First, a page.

Eight Australian researchers in the fields of oncology and cancer have been named as the most influential in the world in the annual Highly Cited Researchers 2020 list.
Produced by analytics company, Clarivate, the list identifies scientists who have published papers ranking in the top 1% by citations by peers in their field over the past ten years.
Among the 6,400 Highly Cited Researchers across 21 fields of the sciences there are 482 named in the clinical sciences section and 199 in immunology research.
The Australian researchers are:
- Professor Georgina Long, (Melanoma), Melanoma Institute Australia, NSW.
- Professor Richard Scolyer, (Melanoma), Melanoma Institute Australia, NSW.
- Professor Richard Kefford, (Melanoma), Macquarie University, Sydney.
- Professor Michael Friedlander, (Gynaecological Cancer), University of NSW.
- Professor Grant McArthur, (Melanoma), Peter MacCallum Cancer Centre, Victoria.
- Professor Sherene Loi, (Breast Cancer Genomics), Peter MacCallum Cancer Centre, Victoria.
- Professor Ben Solomon, (Lung Cancer), Peter MacCallum Cancer Centre, Victoria.
- Professor Mark J. Smyth, (Immunology in Cancer), QIMR Berghofer Medical Research Institute, Queensland.
In a statement, Clarivate said it applauded the new Highly Cited Researchers, who ranked as the 1 in 1,000 global scientists and social scientists whose papers have demonstrated significant citation impact during the last decade.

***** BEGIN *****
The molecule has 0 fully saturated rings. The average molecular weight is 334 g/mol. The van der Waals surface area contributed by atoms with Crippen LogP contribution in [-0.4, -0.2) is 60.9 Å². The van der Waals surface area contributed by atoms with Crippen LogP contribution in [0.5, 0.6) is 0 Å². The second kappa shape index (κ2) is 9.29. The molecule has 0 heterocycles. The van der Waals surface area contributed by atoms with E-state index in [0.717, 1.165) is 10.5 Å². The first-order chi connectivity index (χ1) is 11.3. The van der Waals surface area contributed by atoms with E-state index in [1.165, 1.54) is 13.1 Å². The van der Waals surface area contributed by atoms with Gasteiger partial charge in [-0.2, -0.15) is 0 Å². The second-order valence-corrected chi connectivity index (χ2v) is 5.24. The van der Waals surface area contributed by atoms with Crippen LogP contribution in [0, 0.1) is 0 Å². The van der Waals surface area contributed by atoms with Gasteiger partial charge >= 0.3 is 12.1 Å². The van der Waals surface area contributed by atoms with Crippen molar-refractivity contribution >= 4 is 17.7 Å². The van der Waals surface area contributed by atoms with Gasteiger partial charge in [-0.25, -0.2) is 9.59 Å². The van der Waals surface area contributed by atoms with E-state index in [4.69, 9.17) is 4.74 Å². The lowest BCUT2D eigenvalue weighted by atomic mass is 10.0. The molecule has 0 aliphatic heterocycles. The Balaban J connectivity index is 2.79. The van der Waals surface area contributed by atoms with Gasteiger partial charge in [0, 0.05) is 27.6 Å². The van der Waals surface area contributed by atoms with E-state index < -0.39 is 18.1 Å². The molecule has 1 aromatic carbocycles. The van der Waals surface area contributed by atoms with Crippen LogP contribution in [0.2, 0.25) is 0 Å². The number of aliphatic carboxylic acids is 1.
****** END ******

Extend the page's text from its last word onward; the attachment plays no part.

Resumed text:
“Identifying these key players at the leading edge of their chosen fields provides a distinct advantage for those who fund, monitor, support and advance the conduct of research, often in the face of finite resources and complex, pressing challenges,” it said.
Professor Long is featured by Clarivate as one of the examples of how highly cited research can have an impact beyond its specific field.
“To be told that I am one of the most highly cited researchers in the world blew my mind – I just did not think that was possible,” she said.
“It’s a real honour for the team at MIA and it’s good to know we are having an impact on people – that is fulfilling,” she added.
Professor Long likened cancer research to that of earlier HIV research that has impacted beyond virology to improve the understanding of cell biology.
“With the research I do not only do I hope to impact cancer specifically, but understanding how cancer works, how it becomes resistant to drug therapies and how we can target that, we’re actually contributing a whole lot more to human health,” she said.
The rankings also show that Australia is punching above its weight in terms of research influence, with 305 highly cited researchers placing it in fifth place globally in in terms of highly cited papers, behind the US, China the UK and Germany.